How Colombia is Measuring Poverty Using Non-Traditional Data Sources
Colombia is making steady and considerable progress on poverty reduction. The multidimensional poverty rate, which includes quality of life factors like work and access to services, had nearly halved between 2010 and 2019 (from 30.4 percent to 17.5 percent). However, there are vast and persistent inequalities between urban and rural areas. The rural poverty rate has stubbornly stayed at over double the levels seen in urban areas over this period and in 2019, this was a rate of 34.5 percent compared to 12.3 percent.
There are many factors that contribute to higher poverty rates in rural areas in Colombia. For example, there is a higher prevalence of informal work in rural communities, which tend to be dominated by indigenous and ethnically diverse groups. Illiteracy and low educational achievement are also more likely. Meanwhile, water access, waste disposal, and building materials are less adequate.
Understanding and measuring different factors contributing to poverty is critical to effective poverty reduction strategies. Researchers argue that poverty reduction policies should pay explicit attention to improving non-income indicators of poverty, which show slower progress. Colombia’s National Administrative Department of Statistics (DANE) started measuring the multidimensional poverty index in 2010 using surveys. Since then, it has been a champion in the region for timely poverty estimates, imparting their experiences to other countries.
However, data was still lacking for municipalities that were vastly different from those surveyed, disaggregation was limited, and there were untapped opportunities to use non-traditional data sources. In particular, the use of satellite imagery, combined with big data techniques and Bayesian statistics for predictive modelling, can be effective in measuring poverty at high levels of disaggregation and provide insight into other variables connected to poverty.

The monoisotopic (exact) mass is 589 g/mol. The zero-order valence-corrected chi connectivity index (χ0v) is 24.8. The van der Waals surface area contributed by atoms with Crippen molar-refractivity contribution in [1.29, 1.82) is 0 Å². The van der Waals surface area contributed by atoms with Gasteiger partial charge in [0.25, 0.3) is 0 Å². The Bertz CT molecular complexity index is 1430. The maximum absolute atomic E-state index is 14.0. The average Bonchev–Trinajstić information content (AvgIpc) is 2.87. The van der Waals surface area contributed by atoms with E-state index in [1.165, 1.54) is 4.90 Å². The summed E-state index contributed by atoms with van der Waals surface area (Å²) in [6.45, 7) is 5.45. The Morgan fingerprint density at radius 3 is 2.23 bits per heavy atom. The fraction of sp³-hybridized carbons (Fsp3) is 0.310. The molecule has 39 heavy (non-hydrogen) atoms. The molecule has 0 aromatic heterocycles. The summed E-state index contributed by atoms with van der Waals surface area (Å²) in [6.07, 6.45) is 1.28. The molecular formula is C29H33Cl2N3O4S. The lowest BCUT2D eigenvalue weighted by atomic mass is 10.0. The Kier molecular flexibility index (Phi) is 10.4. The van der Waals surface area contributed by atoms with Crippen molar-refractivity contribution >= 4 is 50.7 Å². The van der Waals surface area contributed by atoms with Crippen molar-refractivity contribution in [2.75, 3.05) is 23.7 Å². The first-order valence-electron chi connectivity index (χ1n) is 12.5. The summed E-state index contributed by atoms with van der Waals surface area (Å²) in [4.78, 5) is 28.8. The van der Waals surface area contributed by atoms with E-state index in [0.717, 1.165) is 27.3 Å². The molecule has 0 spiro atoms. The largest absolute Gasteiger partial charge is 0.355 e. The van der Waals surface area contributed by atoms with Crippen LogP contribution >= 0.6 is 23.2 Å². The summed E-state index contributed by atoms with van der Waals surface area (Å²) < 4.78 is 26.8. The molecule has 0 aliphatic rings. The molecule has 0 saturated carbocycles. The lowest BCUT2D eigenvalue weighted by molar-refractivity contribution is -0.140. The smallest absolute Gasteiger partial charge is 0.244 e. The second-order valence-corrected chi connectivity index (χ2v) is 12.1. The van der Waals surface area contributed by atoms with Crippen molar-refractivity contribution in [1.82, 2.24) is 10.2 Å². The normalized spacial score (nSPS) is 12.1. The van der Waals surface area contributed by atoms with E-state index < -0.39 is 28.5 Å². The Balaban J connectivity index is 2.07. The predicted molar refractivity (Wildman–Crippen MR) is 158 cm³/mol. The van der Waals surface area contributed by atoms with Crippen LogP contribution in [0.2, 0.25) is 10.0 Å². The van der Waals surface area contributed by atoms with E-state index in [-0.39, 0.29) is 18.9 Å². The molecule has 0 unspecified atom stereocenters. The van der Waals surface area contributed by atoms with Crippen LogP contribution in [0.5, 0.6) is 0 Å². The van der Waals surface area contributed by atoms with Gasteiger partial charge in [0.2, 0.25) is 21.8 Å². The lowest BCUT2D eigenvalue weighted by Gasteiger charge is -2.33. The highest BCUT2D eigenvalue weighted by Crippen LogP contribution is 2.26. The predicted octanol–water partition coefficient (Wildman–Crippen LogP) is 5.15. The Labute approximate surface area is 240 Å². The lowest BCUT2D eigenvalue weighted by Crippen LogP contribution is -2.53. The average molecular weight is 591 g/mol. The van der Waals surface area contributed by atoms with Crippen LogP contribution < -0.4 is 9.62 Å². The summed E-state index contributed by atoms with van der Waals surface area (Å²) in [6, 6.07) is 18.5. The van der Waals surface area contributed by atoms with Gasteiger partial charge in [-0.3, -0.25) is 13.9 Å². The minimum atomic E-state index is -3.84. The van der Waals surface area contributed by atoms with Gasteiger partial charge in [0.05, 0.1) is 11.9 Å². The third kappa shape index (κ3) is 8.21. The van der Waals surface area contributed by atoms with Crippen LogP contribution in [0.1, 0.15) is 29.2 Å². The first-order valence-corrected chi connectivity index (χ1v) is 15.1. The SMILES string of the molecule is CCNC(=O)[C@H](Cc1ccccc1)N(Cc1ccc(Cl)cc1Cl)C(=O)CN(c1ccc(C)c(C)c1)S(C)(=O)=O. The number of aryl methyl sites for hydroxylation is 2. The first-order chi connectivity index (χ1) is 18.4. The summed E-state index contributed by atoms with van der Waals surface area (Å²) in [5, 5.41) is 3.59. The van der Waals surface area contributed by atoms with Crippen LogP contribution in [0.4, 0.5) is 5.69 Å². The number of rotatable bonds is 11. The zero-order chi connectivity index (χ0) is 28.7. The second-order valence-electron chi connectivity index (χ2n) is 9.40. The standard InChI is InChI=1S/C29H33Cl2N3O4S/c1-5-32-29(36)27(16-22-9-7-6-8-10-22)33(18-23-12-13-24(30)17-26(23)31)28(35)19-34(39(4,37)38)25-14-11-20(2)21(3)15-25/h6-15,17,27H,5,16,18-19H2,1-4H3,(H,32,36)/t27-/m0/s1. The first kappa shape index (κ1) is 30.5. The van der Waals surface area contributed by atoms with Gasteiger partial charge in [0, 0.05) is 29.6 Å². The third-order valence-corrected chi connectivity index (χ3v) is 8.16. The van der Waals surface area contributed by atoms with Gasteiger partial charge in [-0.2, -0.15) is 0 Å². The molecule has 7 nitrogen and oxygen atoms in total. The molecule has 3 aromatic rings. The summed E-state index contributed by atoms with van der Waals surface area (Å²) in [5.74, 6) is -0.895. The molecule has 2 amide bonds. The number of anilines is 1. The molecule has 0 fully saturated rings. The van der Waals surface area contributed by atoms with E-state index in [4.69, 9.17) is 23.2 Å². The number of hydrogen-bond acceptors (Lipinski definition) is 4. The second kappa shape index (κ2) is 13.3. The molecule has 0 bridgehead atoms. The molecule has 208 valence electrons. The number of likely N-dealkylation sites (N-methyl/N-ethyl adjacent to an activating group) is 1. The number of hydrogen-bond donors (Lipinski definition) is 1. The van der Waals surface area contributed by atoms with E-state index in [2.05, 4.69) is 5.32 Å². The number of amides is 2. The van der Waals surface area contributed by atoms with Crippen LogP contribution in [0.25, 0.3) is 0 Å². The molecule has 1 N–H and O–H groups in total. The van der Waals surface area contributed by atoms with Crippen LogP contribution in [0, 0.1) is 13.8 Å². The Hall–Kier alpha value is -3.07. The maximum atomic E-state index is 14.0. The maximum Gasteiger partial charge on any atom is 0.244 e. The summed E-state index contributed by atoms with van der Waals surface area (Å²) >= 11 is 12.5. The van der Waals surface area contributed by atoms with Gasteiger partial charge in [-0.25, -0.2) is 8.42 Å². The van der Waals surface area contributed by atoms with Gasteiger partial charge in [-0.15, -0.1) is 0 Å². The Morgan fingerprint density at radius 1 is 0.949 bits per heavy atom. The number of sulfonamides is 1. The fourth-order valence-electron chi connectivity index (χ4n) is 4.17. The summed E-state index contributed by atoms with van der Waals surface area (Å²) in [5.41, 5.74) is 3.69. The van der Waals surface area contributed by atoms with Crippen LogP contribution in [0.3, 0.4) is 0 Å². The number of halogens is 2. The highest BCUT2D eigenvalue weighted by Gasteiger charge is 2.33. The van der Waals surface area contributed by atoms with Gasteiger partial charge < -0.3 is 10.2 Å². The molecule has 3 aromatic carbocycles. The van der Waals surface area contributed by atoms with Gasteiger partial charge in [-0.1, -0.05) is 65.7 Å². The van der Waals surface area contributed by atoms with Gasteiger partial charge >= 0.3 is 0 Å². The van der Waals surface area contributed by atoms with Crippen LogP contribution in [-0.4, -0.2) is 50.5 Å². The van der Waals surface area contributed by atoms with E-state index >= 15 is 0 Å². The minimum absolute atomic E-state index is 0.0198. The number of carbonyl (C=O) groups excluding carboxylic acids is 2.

In other words, it’s possible to build a model to estimate poverty using Earth observations and other big data, that is validated by surveys and expanded to estimate poverty in areas with no data. This means it is possible to produce regular, disaggregated poverty measures for municipalities and their geographical sub-areas. This helps policymakers understand the full picture of people’s lives, instead of solely depending on the census carried out every 10 years.
This is where DANE focused its efforts at the Data for Now inception workshop, which took place in November 2019 and brought together over 50 stakeholders from the international data for sustainable development community. During the workshop, DANE explored methodological approaches, identified partners, and began drafting a work plan to produce annual poverty estimates disaggregated by poverty type, geography, and population group.
Since the workshop, DANE, Cepei, and the Global Partnership hosted a technical workshop and meetings with local experts to help improve geographical analysis capacities to measure poverty estimates, with a focus on Earth observations. During the technical workshops sessions, participants assessed different methodologies in the context of data cost, availability, quality, capacity, AI applications, Earth observations analysis, and more. This narrowed down the list of potential approaches, leaving a handful of methods to be tested over the next year relying on non-traditional data sources, Earth observations, administrative data, and surveys. DANE will measure poverty in the country's Pacific region, which has some of the highest poverty rates, later this year and in 2021 using methodologies learned in the training.
While there are obstacles to overcome, like regular access to satellite imagery, technological limitations, and quality assessment of estimates, these are common problems that other Data for Now countries face. The experiences at DANE will help pave the way for scaling quality poverty estimation using non-traditional sources to other Data for Now countries and beyond. Stay tuned.